Combined, in 2017, estimated US net imports of crude averaged 6.85 million b/d, down 5.6% from a year earlier. US net imports of crude will continue to sink this year, mainly due to the expected exports increase. Estimated US net exports of products averaged 3 million b/d, up 23% from a year ago, and will continue to grow this year.

Refining

US refining started 2017 sluggishly, with bloated gasoline and distillate inventories and a warm winter. Refining margins were declining due to weak crack spreads and narrow sweet-sour differentials.

However, after the middle of the year, refining margins started to rally amid crude price declines and reduced crude runs due to Hurricane Harvey.

In August, Hurricane Harvey caused around 4 million b/d of refining capacity in the Texas Gulf Coast to preemptively halt operations or reduce runs.

Moreover, the price spread between Brent and WTI widened due to export bottlenecks, providing cheaper domestically sourced crude.

Refinery utilization rates rebounded to high levels during November. Expectations of a cold winter and low stocks of gasoline and middle distillates drove refinery runs upwards.

In 2018, US refiners are expected to continue running at high rates to rebuild product stocks; meet demand for winter heating oil, transport fuels, and petrochemical feedstocks; and take advantage of export opportunities.

Product exports, especially distillate and gasoline exports, continue to account for a growing share of total demand, providing fundamental support to US refiners.

As refiners become more reliant on international buyers to clear the domestic market, a risk premium needs to be ascribed to export volumes, according to Jefferies.

“The export market needs to consistently price accordingly to clear on a ratable basis, and we do not know which country is buying our crude or refined products until 2 months after the fact (EIA time lag); certain risk adjustments should be taken into consideration,” the consultancy says.

Inventories

Stocks of crude and products finished 2017 lower than a year earlier. Yearend crude inventories, excluding the Strategic Petroleum Reserve, were down nearly 9%. Total product stocks at yearend 2017 were down 5%.

Nearly all major product stocks were lower at yearend 2017. Inventories of total motor gasoline were down 4%, of jet fuel down 3.5%, and residual fuel down by more than 12%.

The amount of crude oil in the SPR stood at 663 million bbl at the end of 2017, compared with 695 million bbl at yearend 2016. The SPR is expected to end 2018 at 646 million bbl.

Natural gas

US natural gas consumption last year declined 2% from a year earlier, primarily reflecting less use in power generation due to higher gas prices. For all of 2017, gas usage in power generation averaged 25.49 bcfd, 6.5% lower than in 2016, according to EIA.

The Henry Hub natural gas spot price averaged $2.27/MMbtu from Apr. 1, 2016, through July 25, 2016, compared with $3.03/MMbtu during the same period in 2017. Average natural gas prices at power plants were $1.02/MMbtu higher in the first half of 2017 compared with the first half of 2016, while coal prices were about the same in the first half of both years.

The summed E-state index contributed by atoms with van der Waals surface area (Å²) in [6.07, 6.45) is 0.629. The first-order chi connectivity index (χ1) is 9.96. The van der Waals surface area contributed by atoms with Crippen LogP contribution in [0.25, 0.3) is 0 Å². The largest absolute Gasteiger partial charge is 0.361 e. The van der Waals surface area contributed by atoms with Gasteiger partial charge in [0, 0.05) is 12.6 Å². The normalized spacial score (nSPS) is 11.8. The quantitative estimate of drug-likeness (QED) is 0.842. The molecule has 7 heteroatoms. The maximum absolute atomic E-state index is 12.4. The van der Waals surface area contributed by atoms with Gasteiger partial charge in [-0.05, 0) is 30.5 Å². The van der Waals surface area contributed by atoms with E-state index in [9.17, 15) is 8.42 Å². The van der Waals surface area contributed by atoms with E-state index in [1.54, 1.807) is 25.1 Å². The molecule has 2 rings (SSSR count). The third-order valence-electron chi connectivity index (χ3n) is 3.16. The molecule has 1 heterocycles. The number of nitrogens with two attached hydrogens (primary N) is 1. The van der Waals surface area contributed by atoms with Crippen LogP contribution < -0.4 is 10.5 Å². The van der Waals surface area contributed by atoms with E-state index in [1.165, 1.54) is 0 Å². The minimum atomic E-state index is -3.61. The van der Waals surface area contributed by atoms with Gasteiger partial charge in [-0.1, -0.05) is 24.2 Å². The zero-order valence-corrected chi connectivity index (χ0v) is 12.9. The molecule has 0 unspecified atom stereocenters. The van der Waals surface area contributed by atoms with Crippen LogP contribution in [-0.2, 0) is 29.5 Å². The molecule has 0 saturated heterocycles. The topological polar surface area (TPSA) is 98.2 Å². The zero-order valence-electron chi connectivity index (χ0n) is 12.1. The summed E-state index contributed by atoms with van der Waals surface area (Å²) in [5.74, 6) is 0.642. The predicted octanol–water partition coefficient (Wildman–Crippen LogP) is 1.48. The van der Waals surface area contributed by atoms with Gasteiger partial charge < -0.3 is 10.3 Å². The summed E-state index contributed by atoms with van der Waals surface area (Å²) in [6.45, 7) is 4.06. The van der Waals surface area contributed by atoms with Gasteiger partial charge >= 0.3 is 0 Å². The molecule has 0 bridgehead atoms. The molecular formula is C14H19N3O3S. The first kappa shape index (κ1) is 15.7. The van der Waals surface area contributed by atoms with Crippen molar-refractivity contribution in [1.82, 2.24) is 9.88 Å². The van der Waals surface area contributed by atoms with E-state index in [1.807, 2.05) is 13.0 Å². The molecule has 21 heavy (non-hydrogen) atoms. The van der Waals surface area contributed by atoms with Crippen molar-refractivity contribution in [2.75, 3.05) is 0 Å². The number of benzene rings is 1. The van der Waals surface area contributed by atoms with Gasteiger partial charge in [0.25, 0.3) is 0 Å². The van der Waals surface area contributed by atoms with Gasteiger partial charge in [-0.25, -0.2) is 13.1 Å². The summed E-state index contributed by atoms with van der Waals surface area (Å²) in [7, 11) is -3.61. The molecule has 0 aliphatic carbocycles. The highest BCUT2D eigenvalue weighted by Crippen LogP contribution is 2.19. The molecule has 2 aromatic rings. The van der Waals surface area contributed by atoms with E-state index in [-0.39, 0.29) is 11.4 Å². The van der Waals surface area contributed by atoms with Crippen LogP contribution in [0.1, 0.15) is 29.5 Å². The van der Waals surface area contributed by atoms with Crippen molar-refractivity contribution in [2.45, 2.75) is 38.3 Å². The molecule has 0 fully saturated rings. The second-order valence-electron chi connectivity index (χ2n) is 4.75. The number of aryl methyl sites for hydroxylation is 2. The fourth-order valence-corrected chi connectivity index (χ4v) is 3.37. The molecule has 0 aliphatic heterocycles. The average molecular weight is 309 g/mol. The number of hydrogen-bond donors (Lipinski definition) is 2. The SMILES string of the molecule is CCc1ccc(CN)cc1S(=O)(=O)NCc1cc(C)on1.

OGJ forecasts that US gas consumption will rebound 2.4% this year because of colder winter weather and an increase in gas use for power generation. Gas consumption by industrial users will also inch up this year.

Temperatures this winter 2017-2018, based on the most recent forecast of heating degree days from the National Oceanic and Atmospheric Administration (NOAA), are expected to be 13% lower than last winter and 1% above than the 30-year average. The colder weather will place upward pressure on gas prices. La Nina is a wildcard in winter weather outlook.

Marketed production of gas in the US last year jumped 1.1% from a year earlier to 28.8 tcf. OGJ forecasts that marketed gas production will continue to increase strongly this year.

Takeaway capacity from the Marcellus and Utica supply regions is increasing thanks to new pipelines, including the Rover and Nexus Gas Transmission pipelines. In addition, well performance continues to improve in the Appalachian region.

The US has been a net gas exporter for 2017 and is expected to continue to export more natural gas than it imports throughout 2018 as exports to Mexico and of LNG increase and as pipeline imports from Canada decline.

While gas production in Mexico is declining, the country expects to increase its gas use for power generation by almost 50% between 2016 and 2020. Current US gas pipeline export capacity to Mexico is 7.3 bcfd and is expected to be nearly doubled by 2019. Meanwhile, Mexico’s gas pipeline network is undergoing a major expansion, primarily to accommodate imports from the US.

Gas from the Appalachian basin and other northern US producing areas is displacing US imports from Canada.

According to EIA, imports from Canada averaged 7.9 bcfd in 2016, while exports to Canada averaged 2.1 bcfd over the same period. In 2017, based on year-to-date preliminary data, imports from Canada had increased to 8.15 bcfd, while exports to Canada had increased to 2.54 bcfd, resulting in a 200 MMcfd decrease to net supply from Canada. In 2018, net imports from Canada will decline further.

US LNG exports averaged 1.94 bcfd in 2017, compared with 510 MMcfd a year earlier. LNG imports declined to 210 MMcfd from 240 MMcfd in 2016.

In August 2017, total US gas liquefaction capacity in the Lower 48 states increased to 2.8 bcfd following the completion of the fourth train unit at the Sabine Pass LNG terminal in Louisiana.

A fifth train at Sabine Pass, and five new projects—Cove Point, Cameron, Elba Island, Freeport, and Corpus Christi—will come online subsequently, increasing total US liquefaction capacity from 1.4 bcfd at the end of 2016 to 9.5 bcfd by the end of 2019.

Based on construction plans, EIA expects that by 2020 the US will have the third-largest LNG export capacity in the world after Australia and Qatar.